Anti-Piracy Laws
Online film piracy effects can be countered by a shorter delay between US and worldwide release

Online film piracy has little effect on weekend Hollywood box office sales, a study claims.

Reel Piracy: The Effect of Online Film Piracy on International Box Office, found that there was only a small drop in the number of people heading to the cinema despite the increase in piracy.

The study, carried out by researchers from Wellesley College, Massachusetts, the University of Minnesota and the National Bureau of Economic Research, found that the damage to a film's takings could be mitigated by reducing the gap between the US and worldwide release of a film.

Published at, the study found that on average a film lost around 7 percent of expected international cinema revenue due to piracy.

"Hollywood movies are typically first released in the US, then only later in France (say four weeks later), the UK (say eight weeks later) and so on. By the time a move typically arrives in Australian theatres, there is an abundant online supply," the study claims.

The study found that the widespread use of BitTorrent piracy software from 2003 had the most significant results. In 2003-04 an eight-week delay before widespread release would lead to an average on 22 percent losses, while in 2005-06 this could be as high as 40 percent.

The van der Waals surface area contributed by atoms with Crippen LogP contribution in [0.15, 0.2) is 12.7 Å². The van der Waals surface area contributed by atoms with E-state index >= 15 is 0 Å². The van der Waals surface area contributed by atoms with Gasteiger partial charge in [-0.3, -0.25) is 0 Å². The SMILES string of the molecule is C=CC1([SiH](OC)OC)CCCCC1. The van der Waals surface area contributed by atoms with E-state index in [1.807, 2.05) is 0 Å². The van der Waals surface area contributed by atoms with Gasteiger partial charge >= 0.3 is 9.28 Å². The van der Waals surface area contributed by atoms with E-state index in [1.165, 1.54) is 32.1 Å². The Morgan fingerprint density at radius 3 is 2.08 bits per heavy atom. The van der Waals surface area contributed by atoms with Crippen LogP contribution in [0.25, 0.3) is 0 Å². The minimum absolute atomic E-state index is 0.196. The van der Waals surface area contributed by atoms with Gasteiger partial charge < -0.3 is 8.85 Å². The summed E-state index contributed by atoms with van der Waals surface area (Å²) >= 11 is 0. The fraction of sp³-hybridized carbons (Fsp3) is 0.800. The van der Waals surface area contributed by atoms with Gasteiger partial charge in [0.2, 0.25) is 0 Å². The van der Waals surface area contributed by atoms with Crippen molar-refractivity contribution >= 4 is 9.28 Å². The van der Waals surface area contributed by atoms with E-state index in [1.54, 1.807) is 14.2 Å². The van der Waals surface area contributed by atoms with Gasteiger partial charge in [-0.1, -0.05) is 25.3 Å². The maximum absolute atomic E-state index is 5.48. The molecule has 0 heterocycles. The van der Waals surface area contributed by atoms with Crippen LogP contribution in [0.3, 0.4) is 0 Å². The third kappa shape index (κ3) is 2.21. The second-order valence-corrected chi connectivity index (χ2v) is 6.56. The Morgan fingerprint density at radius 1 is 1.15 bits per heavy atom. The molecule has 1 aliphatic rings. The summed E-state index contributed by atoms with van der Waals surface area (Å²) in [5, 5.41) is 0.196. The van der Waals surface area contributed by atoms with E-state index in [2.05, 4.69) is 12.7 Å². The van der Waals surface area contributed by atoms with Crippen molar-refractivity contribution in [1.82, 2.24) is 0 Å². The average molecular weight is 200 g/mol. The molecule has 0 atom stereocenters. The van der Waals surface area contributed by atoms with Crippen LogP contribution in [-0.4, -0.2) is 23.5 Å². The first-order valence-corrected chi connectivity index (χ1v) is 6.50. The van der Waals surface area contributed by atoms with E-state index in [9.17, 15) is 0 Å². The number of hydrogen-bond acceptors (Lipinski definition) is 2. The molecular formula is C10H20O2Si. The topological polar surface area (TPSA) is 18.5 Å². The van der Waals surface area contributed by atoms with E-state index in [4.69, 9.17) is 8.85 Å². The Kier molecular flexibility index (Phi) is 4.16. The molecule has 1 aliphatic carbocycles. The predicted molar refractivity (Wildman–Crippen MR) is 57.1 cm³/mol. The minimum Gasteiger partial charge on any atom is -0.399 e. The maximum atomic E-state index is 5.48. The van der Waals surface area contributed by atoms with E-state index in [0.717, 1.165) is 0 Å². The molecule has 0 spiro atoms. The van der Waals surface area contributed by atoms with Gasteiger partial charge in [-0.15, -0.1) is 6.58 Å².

Science fiction and action films took the biggest profits hit, losing around 1.3 percent more than other genres.

While the study saw no evidence of US weekend box office takings being significantly affected by online piracy, it saw a clear case that a delayed release outside the US drives losses to piracy.

The typical delay between a US and overseas release has declined year on year as distributors rush to maximise their takings. In 2004 the average window for release was around 10.5 weeks, which dropped to around four weeks in 2010.

"Studios should continue to reduce the length of the release lag, particularly for genres that are more heavily pirated such as science fiction and action films," the study concludes.